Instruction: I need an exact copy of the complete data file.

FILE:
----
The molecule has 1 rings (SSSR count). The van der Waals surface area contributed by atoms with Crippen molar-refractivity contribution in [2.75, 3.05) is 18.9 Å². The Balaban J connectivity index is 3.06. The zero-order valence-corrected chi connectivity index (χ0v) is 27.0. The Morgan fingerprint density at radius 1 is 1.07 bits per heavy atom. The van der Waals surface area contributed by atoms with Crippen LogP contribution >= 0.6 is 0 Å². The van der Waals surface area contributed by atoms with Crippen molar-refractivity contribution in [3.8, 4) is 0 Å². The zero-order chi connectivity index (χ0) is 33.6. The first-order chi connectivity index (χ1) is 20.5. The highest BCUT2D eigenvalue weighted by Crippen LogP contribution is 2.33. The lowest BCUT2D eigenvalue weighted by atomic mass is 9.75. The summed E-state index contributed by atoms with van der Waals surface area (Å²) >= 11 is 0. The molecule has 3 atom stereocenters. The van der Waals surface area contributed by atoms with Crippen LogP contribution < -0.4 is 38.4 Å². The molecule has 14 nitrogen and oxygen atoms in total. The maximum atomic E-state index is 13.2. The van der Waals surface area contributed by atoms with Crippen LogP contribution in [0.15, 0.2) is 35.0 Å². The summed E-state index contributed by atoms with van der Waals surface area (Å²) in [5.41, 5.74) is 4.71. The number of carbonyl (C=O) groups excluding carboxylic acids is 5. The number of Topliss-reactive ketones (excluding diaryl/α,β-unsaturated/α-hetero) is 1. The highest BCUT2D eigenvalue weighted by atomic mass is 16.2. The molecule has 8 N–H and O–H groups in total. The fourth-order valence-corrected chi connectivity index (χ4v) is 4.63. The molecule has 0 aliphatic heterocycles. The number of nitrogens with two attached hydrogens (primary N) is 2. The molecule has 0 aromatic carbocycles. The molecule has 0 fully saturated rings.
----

The molecule has 1 rings (SSSR count). The van der Waals surface area contributed by atoms with Crippen molar-refractivity contribution in [2.75, 3.05) is 18.9 Å². The Balaban J connectivity index is 3.06. The zero-order valence-corrected chi connectivity index (χ0v) is 27.0. The Morgan fingerprint density at radius 1 is 1.07 bits per heavy atom. The van der Waals surface area contributed by atoms with Crippen LogP contribution >= 0.6 is 0 Å². The van der Waals surface area contributed by atoms with Crippen molar-refractivity contribution in [3.8, 4) is 0 Å². The zero-order chi connectivity index (χ0) is 33.6. The first-order chi connectivity index (χ1) is 20.5. The highest BCUT2D eigenvalue weighted by Crippen LogP contribution is 2.33. The lowest BCUT2D eigenvalue weighted by atomic mass is 9.75. The summed E-state index contributed by atoms with van der Waals surface area (Å²) >= 11 is 0. The molecule has 3 atom stereocenters. The van der Waals surface area contributed by atoms with Crippen LogP contribution < -0.4 is 38.4 Å². The molecule has 14 nitrogen and oxygen atoms in total. The maximum atomic E-state index is 13.2. The van der Waals surface area contributed by atoms with Crippen LogP contribution in [0.15, 0.2) is 35.0 Å². The summed E-state index contributed by atoms with van der Waals surface area (Å²) in [5.41, 5.74) is 4.71. The number of carbonyl (C=O) groups excluding carboxylic acids is 5. The number of Topliss-reactive ketones (excluding diaryl/α,β-unsaturated/α-hetero) is 1. The highest BCUT2D eigenvalue weighted by atomic mass is 16.2. The molecule has 8 N–H and O–H groups in total. The fourth-order valence-corrected chi connectivity index (χ4v) is 4.63. The molecule has 0 aliphatic heterocycles. The number of nitrogens with two attached hydrogens (primary N) is 2. The molecule has 0 aromatic carbocycles. The molecule has 0 fully saturated rings.